In Manitowoc County, Wisconsin, the Department of Natural Resources (DNR) has recently reported the reappearance of a scarce parasitic plant species, unseen for the past 44 years.
Situated “on the dunes overlooking Lake Michigan,” the elusive plant was rediscovered, as per the press release from the Wisconsin DNR on May 3.
The plant, identified as a clustered broomrape (Orobanche fasciculata), was spotted by Tom Underwood, a dedicated volunteer with the Rare Plant Monitoring Program, as mentioned in the DNR’s 2022 Annual Report.
“Tom initiated his quest to locate this specific population, last observed in 1979, back in 2018, but the strenuous search through deep, dry, and loose sand led him to abandon his efforts,” the report shared.
The search was further complicated due to scanty information regarding the plant’s previous sighting location.
The report elaborated, “Clustered broomrape is a minuscule plant that can easily be concealed by shifting sands, and we were lacking precise data on its previous location.”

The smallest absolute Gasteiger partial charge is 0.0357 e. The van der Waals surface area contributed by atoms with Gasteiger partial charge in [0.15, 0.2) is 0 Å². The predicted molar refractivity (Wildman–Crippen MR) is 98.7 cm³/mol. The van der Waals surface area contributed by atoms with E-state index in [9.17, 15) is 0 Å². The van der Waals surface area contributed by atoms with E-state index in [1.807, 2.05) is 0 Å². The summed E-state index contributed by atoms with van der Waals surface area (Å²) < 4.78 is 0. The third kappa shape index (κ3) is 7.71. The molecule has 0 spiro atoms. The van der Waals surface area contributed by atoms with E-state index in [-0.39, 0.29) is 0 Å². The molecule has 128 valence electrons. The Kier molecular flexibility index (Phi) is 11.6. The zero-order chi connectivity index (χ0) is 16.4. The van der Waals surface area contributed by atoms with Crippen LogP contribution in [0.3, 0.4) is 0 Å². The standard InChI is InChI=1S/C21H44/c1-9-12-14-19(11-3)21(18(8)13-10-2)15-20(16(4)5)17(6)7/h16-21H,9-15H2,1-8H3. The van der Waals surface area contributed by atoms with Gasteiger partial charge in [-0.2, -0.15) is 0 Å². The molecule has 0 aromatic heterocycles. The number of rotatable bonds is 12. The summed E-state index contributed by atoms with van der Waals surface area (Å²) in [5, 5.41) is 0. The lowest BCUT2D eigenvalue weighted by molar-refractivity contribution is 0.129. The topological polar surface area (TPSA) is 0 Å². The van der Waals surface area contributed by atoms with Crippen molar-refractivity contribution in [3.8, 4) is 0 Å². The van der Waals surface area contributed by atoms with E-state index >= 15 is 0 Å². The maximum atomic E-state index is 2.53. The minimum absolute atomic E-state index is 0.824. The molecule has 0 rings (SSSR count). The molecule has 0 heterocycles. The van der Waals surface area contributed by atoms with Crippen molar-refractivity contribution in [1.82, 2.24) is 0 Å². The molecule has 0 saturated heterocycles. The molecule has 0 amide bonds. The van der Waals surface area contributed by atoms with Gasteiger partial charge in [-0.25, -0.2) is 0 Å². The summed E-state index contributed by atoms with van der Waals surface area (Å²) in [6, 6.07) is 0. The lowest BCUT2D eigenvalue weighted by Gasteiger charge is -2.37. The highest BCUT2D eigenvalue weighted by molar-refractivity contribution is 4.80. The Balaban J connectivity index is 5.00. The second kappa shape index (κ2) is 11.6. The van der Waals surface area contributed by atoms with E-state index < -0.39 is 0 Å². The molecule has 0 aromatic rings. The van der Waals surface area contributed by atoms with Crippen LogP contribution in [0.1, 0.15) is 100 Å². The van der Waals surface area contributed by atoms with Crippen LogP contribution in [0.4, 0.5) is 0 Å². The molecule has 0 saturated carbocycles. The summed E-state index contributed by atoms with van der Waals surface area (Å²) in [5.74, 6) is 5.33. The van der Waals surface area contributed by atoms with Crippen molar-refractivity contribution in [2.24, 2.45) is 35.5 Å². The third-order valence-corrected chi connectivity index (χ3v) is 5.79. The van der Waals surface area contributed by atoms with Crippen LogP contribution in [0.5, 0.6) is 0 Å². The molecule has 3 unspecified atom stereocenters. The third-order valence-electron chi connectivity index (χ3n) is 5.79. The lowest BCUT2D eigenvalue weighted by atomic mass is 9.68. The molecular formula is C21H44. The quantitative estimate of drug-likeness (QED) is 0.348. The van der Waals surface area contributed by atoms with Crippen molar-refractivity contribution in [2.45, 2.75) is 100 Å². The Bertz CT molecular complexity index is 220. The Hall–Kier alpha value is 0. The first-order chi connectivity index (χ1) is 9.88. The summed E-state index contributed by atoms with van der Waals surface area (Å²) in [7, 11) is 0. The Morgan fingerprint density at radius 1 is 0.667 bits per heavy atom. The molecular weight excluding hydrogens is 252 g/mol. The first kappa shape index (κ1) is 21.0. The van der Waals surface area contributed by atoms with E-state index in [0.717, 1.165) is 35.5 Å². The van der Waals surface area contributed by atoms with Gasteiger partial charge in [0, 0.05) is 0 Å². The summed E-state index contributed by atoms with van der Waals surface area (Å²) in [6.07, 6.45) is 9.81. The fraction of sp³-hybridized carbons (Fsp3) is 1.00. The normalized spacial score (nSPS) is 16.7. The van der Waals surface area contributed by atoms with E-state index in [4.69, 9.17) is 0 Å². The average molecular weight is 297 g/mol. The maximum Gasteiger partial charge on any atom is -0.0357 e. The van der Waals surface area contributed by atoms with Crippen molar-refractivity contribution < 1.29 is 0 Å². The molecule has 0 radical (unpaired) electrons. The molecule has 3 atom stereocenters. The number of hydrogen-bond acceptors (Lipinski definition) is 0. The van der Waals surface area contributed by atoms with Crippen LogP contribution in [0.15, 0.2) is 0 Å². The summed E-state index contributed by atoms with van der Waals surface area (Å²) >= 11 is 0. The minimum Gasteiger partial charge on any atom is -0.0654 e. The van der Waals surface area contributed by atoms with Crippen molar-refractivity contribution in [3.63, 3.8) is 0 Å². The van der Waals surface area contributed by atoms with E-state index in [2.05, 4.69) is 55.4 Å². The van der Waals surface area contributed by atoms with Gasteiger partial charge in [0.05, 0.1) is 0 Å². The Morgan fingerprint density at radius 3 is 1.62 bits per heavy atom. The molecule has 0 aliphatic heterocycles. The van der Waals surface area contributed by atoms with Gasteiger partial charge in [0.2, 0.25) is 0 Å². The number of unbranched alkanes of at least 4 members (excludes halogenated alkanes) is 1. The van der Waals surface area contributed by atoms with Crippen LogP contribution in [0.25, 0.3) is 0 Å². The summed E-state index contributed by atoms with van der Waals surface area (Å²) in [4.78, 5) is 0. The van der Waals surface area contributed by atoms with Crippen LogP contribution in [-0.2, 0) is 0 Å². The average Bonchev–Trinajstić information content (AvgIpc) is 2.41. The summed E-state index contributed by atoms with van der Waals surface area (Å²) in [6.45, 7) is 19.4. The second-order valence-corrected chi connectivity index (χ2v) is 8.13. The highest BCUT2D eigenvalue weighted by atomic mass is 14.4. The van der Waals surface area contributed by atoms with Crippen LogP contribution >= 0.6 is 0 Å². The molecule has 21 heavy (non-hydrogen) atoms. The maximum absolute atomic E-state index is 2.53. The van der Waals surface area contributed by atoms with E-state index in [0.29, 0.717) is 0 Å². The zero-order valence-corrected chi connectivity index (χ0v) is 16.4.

The quest was akin to the proverbial search for a needle in a haystack.
Broomrapes form the largest family of parasitic plants, as per botanist Mark T. Strong from the Smithsonian National Museum of Natural History.
The Wisconsin DNR characterizes these parasitic plants as possessing between four to ten pedicels (the stalks supporting the flower), with flowers that exhibit a “loose, flat-topped corymb” (a cluster of flowers with elongated stalks) extending beyond the stem.
The DNR’s statement revealed that out of the 2,366 plant species native to Wisconsin, roughly 15% are classified as rare and included in the “endangered, threatened or of special concern list.”
— Natural Areas Association (@naturalareas) May 15, 2024
In 2022 alone, over 220 rare plant sightings were reported by volunteers across Wisconsin, some even from areas previously undocumented.
Kevin Doyle, a DNR natural heritage conservation botanist and the coordinator of the rare plant monitoring program, shared in the Wisconsin DNR press release, “These new discoveries are indeed thrilling. They augment our comprehension of the quantity and distribution of rare plant species in Wisconsin, enabling us to monitor and safeguard them more effectively.”
He added, “Volunteers also routinely revisit known locations, an equally crucial aspect of the conservation process. If we don’t keep tabs on these populations, we won’t know when they’re facing difficulties.”